The Senate Ethics Committee, signaling the Keating Five investigation will end soon, is giving Alan Cranston until March 18 to answer charges of possible misconduct.
"We believe the committee already has a sufficient record on which to base its final decision in your case," the committee wrote Cranston on Tuesday.The California Democrat is the only senator still under investigation for his ties to Charles H. Keating Jr., a political donor who owned the failed Lincoln Savings and Loan. He could face a possible censure by the Senate.
"I have not yet determined the wisest course to follow. That's what I'm now trying to seek to do," Cranston told reporters after learning of the March 18 deadline. "The committee said they would like to determine the next step by then."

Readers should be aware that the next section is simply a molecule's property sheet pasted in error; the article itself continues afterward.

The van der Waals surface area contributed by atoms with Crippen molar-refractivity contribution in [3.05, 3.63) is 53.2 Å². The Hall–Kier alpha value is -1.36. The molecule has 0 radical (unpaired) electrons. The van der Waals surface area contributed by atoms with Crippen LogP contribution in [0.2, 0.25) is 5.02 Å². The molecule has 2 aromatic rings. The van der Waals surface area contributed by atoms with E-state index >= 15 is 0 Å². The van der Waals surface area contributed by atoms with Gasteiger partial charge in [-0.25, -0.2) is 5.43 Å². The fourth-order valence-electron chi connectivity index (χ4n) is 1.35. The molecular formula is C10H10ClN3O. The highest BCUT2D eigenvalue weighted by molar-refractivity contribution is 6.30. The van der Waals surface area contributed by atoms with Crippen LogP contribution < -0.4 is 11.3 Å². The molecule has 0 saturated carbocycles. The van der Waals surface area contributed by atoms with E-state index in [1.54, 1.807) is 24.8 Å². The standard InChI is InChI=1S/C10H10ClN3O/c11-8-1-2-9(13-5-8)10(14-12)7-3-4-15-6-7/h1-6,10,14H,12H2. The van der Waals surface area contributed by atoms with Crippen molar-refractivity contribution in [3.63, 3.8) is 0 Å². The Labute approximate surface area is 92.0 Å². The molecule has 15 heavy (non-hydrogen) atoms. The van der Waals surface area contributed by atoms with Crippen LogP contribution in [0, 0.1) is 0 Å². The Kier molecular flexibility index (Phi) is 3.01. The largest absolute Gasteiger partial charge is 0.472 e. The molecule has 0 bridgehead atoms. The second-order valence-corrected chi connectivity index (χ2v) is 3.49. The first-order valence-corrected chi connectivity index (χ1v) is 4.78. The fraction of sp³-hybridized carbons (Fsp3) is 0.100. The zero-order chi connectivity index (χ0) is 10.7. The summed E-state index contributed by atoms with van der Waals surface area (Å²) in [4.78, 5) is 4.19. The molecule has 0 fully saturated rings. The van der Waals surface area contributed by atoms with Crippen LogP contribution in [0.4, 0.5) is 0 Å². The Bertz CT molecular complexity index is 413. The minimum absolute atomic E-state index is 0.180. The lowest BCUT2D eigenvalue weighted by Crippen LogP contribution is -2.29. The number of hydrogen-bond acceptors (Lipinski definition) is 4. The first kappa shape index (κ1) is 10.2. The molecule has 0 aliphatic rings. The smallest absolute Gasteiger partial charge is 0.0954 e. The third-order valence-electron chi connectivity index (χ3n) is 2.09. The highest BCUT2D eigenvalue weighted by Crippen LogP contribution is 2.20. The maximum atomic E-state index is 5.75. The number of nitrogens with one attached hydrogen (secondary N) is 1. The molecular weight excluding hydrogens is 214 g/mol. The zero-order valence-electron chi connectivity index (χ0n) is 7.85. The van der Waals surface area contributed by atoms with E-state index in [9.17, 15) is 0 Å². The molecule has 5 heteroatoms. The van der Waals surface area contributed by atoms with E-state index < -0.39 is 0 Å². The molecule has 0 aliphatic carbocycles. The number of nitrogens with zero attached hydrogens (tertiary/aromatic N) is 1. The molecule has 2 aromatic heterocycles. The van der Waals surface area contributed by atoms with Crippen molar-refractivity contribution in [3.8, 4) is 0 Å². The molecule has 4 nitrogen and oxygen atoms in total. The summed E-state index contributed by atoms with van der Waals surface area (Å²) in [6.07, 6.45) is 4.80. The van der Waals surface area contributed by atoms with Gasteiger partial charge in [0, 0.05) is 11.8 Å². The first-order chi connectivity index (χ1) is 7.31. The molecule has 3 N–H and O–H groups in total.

Cranston returned to the Capitol on Tuesday after more than three months of treatment for prostate cancer.
Keating donated or helped raise $1.3 million for the five senators' campaigns and political causes. Most of the donations came while Lincoln was under intense scrutiny by the Federal Home Loan Bank Board.
Cranston received the most money from Keating and his associates among the five senators. The donations were valued at more than $1.1 million, including $850,000 for three voter registration projects backed by Cranston.